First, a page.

Remainder of '92 may be lean for brokerage firms

Andrew Leckey

September 23, 1992|By Andrew Leckey | Andrew Leckey,Tribune Media Services

The financial markets have had their good days and bad days this year, and it doesn't take much to trigger either of them.

No investor smiles too broadly when the New York Stock Exchange leaps 70 points in one day after the Germans slice XTC their interest rates just a smidge. That's because investors have also experienced down days based on vague worries tied to economic data that's either contradictory or incomplete.

The hair trigger is even more pronounced when it comes to individual stocks, since even a murmur of bad corporate news can send a specific equity tumbling. Pity the poor traders whose business dictates they must buy certain stocks when nobody else is willing to take them. Wall Street specialist firms responsible for making markets in stocks on exchange floors have seen profits plunge in this quirky market.

Yet brokerage firms that do business with the investing public have managed to keep on pulling in new money, more commissions and greater profits. They can thank the average investor, who, finding few worthy investment alternatives, is willing to cope with some uncertainty and volatility to put his money in stocks, bonds and mutual funds.

Drawing in money transferred from low-interest bank accounts, brokerage firms saw second-quarter pretax profits rise 33 percent. This marked the sixth consecutive strong earnings quarter for securities firms, which continued to outstrip expectations. Unfortunately, some analysts believe the gravy train may be about to end.

"The second half of 1992 won't be as good for brokerage firms as the first half, for a cyclical downturn is likely with a 20 to 25 percent earnings decline next year," predicted James Hanbury, analyst with Wertheim Schroder & Co. "This decline still won't be as traumatic as past industry down cycles, for the industry has been trying to keep expenses down by not hiring a lot of additional support staff."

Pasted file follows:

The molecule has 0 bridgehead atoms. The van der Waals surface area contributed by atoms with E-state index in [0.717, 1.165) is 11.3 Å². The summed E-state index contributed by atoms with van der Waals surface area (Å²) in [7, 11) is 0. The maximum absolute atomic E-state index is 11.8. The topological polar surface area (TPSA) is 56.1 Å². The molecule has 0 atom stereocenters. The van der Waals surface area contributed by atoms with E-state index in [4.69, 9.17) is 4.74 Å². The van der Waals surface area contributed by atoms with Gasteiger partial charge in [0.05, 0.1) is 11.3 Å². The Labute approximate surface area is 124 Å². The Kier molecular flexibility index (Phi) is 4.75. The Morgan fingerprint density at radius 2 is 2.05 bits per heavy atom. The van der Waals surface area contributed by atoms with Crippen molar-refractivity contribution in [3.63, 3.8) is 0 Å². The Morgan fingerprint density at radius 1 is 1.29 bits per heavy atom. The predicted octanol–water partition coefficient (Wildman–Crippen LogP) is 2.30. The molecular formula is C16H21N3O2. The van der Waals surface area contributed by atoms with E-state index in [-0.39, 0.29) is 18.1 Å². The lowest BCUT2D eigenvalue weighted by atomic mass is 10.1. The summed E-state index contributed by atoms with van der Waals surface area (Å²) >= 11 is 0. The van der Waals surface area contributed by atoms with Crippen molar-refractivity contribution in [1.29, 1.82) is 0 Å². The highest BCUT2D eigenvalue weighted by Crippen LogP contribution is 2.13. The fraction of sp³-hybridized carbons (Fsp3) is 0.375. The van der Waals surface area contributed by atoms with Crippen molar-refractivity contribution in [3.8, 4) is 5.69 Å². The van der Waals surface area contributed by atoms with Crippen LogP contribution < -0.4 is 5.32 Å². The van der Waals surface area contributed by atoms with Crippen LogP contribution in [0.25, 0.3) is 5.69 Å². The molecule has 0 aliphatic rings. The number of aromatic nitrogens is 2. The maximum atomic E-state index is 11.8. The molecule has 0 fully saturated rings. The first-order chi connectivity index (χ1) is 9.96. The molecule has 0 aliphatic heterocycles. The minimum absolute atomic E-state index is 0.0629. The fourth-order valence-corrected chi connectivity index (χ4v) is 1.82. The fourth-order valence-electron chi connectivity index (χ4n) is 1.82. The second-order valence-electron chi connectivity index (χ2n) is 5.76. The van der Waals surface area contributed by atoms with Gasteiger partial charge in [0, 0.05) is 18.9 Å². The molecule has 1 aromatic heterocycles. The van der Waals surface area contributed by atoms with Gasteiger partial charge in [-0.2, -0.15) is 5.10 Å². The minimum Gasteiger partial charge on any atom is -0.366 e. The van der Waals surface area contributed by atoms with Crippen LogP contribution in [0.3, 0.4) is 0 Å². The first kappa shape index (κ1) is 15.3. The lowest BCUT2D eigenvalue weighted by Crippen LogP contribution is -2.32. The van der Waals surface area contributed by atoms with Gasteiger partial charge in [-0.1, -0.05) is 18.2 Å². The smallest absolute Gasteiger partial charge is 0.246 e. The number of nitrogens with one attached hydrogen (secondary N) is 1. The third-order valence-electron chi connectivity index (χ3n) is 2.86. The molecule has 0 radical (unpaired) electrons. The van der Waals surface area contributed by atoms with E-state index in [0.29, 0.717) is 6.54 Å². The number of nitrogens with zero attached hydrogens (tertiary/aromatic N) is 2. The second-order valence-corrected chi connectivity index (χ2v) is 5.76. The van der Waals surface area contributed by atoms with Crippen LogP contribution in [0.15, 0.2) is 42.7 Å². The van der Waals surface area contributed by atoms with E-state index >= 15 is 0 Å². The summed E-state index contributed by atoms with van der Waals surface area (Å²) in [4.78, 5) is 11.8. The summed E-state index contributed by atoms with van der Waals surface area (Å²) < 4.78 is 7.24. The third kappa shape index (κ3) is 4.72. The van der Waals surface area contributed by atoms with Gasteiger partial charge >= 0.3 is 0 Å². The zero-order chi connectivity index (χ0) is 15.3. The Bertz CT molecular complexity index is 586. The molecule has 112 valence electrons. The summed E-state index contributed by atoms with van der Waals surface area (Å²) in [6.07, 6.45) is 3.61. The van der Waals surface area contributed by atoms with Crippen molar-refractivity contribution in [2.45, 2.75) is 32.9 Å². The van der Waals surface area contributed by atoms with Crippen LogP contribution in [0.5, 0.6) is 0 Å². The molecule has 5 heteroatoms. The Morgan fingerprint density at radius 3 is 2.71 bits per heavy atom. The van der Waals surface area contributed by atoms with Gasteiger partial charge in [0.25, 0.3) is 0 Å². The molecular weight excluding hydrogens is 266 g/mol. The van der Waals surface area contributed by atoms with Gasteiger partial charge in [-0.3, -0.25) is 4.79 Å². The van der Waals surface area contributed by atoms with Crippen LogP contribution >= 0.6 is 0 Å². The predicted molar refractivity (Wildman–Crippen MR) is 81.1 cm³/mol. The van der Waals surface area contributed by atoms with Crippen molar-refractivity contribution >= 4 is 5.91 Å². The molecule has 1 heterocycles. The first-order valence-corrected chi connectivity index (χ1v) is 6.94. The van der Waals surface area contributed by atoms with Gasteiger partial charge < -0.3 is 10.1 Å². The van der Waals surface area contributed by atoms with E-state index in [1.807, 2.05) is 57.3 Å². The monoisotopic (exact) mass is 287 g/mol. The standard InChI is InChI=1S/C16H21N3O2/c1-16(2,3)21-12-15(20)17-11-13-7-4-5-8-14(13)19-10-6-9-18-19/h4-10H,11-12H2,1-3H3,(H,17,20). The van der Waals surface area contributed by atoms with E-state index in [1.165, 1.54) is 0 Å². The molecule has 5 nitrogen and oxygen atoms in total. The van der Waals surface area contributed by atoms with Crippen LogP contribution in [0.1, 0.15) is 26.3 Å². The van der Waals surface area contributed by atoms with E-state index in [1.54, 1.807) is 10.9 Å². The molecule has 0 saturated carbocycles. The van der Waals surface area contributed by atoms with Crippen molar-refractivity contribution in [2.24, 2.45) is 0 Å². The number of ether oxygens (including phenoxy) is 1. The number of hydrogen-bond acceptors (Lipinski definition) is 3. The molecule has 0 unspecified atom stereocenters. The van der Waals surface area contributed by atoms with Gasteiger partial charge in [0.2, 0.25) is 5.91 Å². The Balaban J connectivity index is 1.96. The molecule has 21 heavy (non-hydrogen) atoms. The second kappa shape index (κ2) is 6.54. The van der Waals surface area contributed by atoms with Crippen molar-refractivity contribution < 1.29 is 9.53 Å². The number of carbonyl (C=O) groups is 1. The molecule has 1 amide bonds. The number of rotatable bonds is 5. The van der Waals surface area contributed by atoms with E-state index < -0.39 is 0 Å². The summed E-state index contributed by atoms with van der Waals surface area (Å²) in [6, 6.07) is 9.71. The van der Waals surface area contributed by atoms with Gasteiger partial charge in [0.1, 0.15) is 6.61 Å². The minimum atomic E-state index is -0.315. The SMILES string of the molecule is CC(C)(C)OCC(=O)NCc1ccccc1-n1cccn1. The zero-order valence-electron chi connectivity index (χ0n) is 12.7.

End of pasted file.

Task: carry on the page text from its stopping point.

He notes that stocks of brokerage firms, while below their highs, are still priced above their book value. And remember, the future isn't a sure thing.

"There is good industry expense control and profits are reasonably good, but you can't expect next year to keep up with record results of this year," said Lawrence Eckenfelder, analyst with Prudential Securities. "The industry just might run out of gas."

Alison Deans, analyst with Smith Barney, Harris Upham & Co., agrees it's difficult to imagine the industry becoming "more robust," but she still considers brokerage stocks attractive. There might even be some additional kick if merger and acquisition activity picks up.

"The past several years, the brokerage industry has changed from emphasizing gains in market share to emphasizing profitability and cost controls," said Ms. Deans. "That's positive for the future."

Samuel Liss, analyst with Salomon Brothers, notes that these stocks peaked in price last February. Since then, the market has discounted their record earnings as "to-be-expected."

"I don't have any brokerage stocks on my buy list because I believe the earnings comparisons will be extremely difficult in the coming year," said Mr. Liss. "To have real gains in these stocks, people must first be convinced that next year's earnings can't collapse."

For long-term investors who envision the more optimistic path for these stocks, there are a number of choices among well-managed firms whose shares are selling at reasonable prices.

Stock of Merrill Lynch is recommended by Ms. Deans and Mr. Hanbury. This giant, with its dramatic ability to gather retail assets and remain custodian of large sums, should continue to do so in the future. It has an enormous sales staff. An average annual 15 percent return on equity is quite likely.

The stocks of Morgan Stanley and Bear, Stearns in institutional investing are recommended for purchase by Ms. Deans and rated "above average" by Mr. Hanbury. Morgan Stanley, top-quality and probably the best-run firm, is profitable and flexible. Run like a partnership, Morgan Stanley insiders own 40 percent of its stock. Bear, Stearns, also well-managed, always makes strong payouts to shareholders and has initiated new cost-cutting.

In addition, the reasonably priced stock of Salomon Brothers Inc. is suggested by Mr. Hanbury.

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